Hobart is an Australian city located in the south-east part of Tasmania Island where Tasmanian Sea merges with the South Pacific Ocean. Nestled below Mount Wellington and protected from the sea storms, this place located on the estuary of River Derwent was chosen by the first settlers to establish Hobart as a British colony in 1804. Its deep water harbour was very suitable for whale and seal hunting ships back in the days (such hunts are no longer done) as well as shipbuilding. Currently Hobart has a population of around 200 thousand people and is the capital of the island state of Tasmania. It is a popular tourist destination for its beautiful historical buildings, surrounding vineyards, marvelous landscape and perfect yachting conditions.
The city harbour is located in the historical Sullivans Cove area on the western bank of River Derwent. It is now called Macquarie Wharf where part of the harbour was renovated and near Salamanca Place. This is the most visited place in Hobart. Salamanca Place is named after the Spanish region of Salamanca to honor a battle won there by Arthur Wellesley, 1st Duke of Wellington in 1812. This area of Hobart has many sandstone buildings and former warehouses turned into restaurants, galleries, shops and offices. Salamanca Market is organized every Saturday between 8.30h and 15h and it is very attractive both for the locals and the tourists. The Market offers fantastic handmade souvenirs of glass and Tasmanian wood, stylish clothing, art pieces, ceramic and leather goods and all sorts of food and drinks.
Salamanca Arts Centre includes one of the oldest theaters in Australia – the Theatre Royal which is located near Salamanca Place. The entire city of Hobart is full of history. The steps of the narrow streets towards the harbour remind the visitors of the Australian explorer and whaler James Kelly who constructed the steps in 1839. The steps are thereafter called Kelly’s Steps. The old Cascade Brewery was built in 1824 and is still open for customers. The Royal Tasmanian Botanical Gardens in Hobart was open in 1818 and is famous for one of the few Sub-Antarctic Plant House in the world where plants from colder climate zones grow in climate-controlled environment.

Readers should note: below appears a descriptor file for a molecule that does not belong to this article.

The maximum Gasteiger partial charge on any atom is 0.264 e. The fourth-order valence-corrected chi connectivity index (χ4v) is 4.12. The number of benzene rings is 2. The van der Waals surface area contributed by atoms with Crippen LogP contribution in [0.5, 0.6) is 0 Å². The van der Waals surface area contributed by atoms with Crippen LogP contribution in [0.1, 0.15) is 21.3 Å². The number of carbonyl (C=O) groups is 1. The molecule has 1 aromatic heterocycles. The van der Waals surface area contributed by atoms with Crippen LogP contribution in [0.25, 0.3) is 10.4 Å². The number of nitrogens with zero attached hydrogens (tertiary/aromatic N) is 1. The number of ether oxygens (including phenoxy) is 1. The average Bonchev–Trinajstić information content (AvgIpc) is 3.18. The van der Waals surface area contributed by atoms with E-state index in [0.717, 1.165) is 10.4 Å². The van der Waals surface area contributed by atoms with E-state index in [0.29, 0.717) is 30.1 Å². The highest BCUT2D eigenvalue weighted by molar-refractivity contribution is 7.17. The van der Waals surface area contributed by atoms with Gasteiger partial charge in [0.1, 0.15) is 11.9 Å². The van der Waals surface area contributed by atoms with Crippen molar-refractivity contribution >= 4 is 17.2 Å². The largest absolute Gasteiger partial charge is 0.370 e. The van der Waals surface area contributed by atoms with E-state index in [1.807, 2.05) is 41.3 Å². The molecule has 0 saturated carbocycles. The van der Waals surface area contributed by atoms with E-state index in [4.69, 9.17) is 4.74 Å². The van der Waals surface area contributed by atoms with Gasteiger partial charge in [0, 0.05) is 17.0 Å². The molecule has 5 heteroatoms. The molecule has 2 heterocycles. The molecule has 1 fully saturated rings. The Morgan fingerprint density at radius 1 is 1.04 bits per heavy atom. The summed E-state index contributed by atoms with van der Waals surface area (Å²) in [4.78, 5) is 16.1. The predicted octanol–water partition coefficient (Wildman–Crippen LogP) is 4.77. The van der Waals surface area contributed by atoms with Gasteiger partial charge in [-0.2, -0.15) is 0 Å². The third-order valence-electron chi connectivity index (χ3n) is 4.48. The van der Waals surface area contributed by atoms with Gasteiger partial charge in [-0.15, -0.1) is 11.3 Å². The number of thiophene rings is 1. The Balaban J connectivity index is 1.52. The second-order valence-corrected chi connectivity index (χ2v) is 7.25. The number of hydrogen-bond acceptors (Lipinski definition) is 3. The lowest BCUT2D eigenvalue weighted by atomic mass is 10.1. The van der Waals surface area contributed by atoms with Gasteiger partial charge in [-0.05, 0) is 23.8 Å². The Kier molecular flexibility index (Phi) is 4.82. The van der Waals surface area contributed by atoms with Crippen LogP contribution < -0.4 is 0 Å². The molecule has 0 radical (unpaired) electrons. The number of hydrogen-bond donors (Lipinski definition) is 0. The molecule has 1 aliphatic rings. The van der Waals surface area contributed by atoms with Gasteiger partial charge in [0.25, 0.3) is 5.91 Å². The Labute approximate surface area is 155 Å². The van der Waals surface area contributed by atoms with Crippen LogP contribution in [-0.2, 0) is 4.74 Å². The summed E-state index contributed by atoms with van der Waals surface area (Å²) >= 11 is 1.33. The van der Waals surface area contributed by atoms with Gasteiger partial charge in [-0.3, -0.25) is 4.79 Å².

The unorthodox building of the Museum of Old is the biggest private funded museum in the Southern hemisphere owned by David Walsh and has collections of contemporary and modern art. The Institute for Marine and Antarctic Studies was built in Hobart and serves as a stopover for the scientists traveling to the icy continent. Hobart is the main mooring place for the French icebreaker L'Astrolabe which provides regular deliveries to the French Southern and Antarctic Lands and Antarctica.
Hobart is hosting many annual art and music festivals. However, the most popular event is the Sydney to Hobart Yacht Race when hundreds of yachts start their journey from Sydney on Boxing Day (26th of December) and finish three days and 628 sea miles later south from Hobart. Amateur sailors compete with experienced professionals and the vessels vary from 9-meter wooden boats from 1932 to high-tech carbon giants reaching 30 meters in length. The racers’ departure gathers thousands of spectators piled up on both shores of the Sydney Harbour who want to see the memorable show. A few days later the final of the race attracts huge crowds at the Battery Point regardless what time of the day the racers reach the end of their exhausting journey.
Though remote from the rest of Australia, Hobart is a city enjoying vivid cultural, economic and tourist life. The best time to visit is from October to April when the weather is most pleasant. A curious fact about Hobart is that it is the birthplace of Mary Elizabeth Donaldson born in 1972 who becomes Mary, Crown Princess of Denmark after meeting the Denmark royal heir Frederik at the 2000 Summer Olympics in Sydney.